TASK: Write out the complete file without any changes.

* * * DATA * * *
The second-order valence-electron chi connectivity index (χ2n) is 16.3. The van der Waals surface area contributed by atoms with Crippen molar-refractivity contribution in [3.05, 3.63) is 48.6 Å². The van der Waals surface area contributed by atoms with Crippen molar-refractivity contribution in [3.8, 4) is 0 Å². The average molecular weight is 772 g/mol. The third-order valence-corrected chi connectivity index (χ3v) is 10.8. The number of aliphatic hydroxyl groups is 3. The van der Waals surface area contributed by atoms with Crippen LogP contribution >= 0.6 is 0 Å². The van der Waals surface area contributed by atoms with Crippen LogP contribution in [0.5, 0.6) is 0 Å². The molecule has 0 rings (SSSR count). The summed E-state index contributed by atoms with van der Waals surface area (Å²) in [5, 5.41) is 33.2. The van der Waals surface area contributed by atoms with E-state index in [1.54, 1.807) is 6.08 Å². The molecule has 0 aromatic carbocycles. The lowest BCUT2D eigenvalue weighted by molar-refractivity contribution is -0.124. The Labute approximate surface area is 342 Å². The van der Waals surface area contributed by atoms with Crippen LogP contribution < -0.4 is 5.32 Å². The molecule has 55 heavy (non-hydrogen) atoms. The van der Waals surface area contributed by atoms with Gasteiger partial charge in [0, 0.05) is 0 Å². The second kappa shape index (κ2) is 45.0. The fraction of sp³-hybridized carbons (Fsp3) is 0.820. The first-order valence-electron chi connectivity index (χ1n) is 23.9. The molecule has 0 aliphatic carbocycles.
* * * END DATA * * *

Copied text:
The second-order valence-electron chi connectivity index (χ2n) is 16.3. The van der Waals surface area contributed by atoms with Crippen molar-refractivity contribution in [3.05, 3.63) is 48.6 Å². The van der Waals surface area contributed by atoms with Crippen molar-refractivity contribution in [3.8, 4) is 0 Å². The average molecular weight is 772 g/mol. The third-order valence-corrected chi connectivity index (χ3v) is 10.8. The number of aliphatic hydroxyl groups is 3. The van der Waals surface area contributed by atoms with Crippen LogP contribution >= 0.6 is 0 Å². The van der Waals surface area contributed by atoms with Crippen LogP contribution in [0.5, 0.6) is 0 Å². The molecule has 0 rings (SSSR count). The summed E-state index contributed by atoms with van der Waals surface area (Å²) in [5, 5.41) is 33.2. The van der Waals surface area contributed by atoms with E-state index in [1.54, 1.807) is 6.08 Å². The molecule has 0 aromatic carbocycles. The lowest BCUT2D eigenvalue weighted by molar-refractivity contribution is -0.124. The Labute approximate surface area is 342 Å². The van der Waals surface area contributed by atoms with Crippen LogP contribution < -0.4 is 5.32 Å². The molecule has 55 heavy (non-hydrogen) atoms. The van der Waals surface area contributed by atoms with Gasteiger partial charge in [0, 0.05) is 0 Å². The second kappa shape index (κ2) is 45.0. The fraction of sp³-hybridized carbons (Fsp3) is 0.820. The first-order valence-electron chi connectivity index (χ1n) is 23.9. The molecule has 0 aliphatic carbocycles.